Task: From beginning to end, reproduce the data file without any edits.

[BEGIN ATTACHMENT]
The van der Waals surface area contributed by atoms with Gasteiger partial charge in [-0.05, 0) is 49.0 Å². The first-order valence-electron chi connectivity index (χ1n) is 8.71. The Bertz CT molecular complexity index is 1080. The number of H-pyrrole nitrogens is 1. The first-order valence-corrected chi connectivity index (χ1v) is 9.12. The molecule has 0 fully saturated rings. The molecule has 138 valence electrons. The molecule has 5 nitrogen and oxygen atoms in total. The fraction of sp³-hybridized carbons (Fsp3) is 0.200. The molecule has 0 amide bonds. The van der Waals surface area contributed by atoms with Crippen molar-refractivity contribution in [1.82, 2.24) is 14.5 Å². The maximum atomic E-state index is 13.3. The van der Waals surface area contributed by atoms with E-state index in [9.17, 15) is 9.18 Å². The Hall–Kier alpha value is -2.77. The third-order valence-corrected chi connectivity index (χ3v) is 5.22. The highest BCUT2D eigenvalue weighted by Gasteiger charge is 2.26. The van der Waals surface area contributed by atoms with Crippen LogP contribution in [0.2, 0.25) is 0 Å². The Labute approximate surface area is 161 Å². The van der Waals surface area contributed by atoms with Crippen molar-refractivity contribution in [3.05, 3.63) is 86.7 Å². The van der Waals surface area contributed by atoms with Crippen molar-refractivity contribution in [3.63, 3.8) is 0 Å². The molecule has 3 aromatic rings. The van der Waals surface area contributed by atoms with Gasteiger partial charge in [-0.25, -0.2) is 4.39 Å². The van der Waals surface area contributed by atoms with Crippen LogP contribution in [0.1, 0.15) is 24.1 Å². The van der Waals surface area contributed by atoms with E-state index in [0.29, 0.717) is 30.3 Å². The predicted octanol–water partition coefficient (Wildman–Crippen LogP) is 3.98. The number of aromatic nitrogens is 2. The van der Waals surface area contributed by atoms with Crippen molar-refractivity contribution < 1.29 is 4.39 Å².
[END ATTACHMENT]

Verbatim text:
The van der Waals surface area contributed by atoms with Gasteiger partial charge in [-0.05, 0) is 49.0 Å². The first-order valence-electron chi connectivity index (χ1n) is 8.71. The Bertz CT molecular complexity index is 1080. The number of H-pyrrole nitrogens is 1. The first-order valence-corrected chi connectivity index (χ1v) is 9.12. The molecule has 0 fully saturated rings. The molecule has 138 valence electrons. The molecule has 5 nitrogen and oxygen atoms in total. The fraction of sp³-hybridized carbons (Fsp3) is 0.200. The molecule has 0 amide bonds. The van der Waals surface area contributed by atoms with Crippen molar-refractivity contribution in [1.82, 2.24) is 14.5 Å². The maximum atomic E-state index is 13.3. The van der Waals surface area contributed by atoms with E-state index in [9.17, 15) is 9.18 Å². The Hall–Kier alpha value is -2.77. The third-order valence-corrected chi connectivity index (χ3v) is 5.22. The highest BCUT2D eigenvalue weighted by Gasteiger charge is 2.26. The van der Waals surface area contributed by atoms with Crippen LogP contribution in [0.2, 0.25) is 0 Å². The Labute approximate surface area is 161 Å². The van der Waals surface area contributed by atoms with Crippen molar-refractivity contribution in [3.05, 3.63) is 86.7 Å². The van der Waals surface area contributed by atoms with Crippen molar-refractivity contribution in [3.63, 3.8) is 0 Å². The molecule has 3 aromatic rings. The van der Waals surface area contributed by atoms with Gasteiger partial charge in [-0.25, -0.2) is 4.39 Å². The van der Waals surface area contributed by atoms with Crippen LogP contribution in [0.1, 0.15) is 24.1 Å². The van der Waals surface area contributed by atoms with E-state index in [0.29, 0.717) is 30.3 Å². The predicted octanol–water partition coefficient (Wildman–Crippen LogP) is 3.98. The number of aromatic nitrogens is 2. The van der Waals surface area contributed by atoms with Crippen molar-refractivity contribution < 1.29 is 4.39 Å².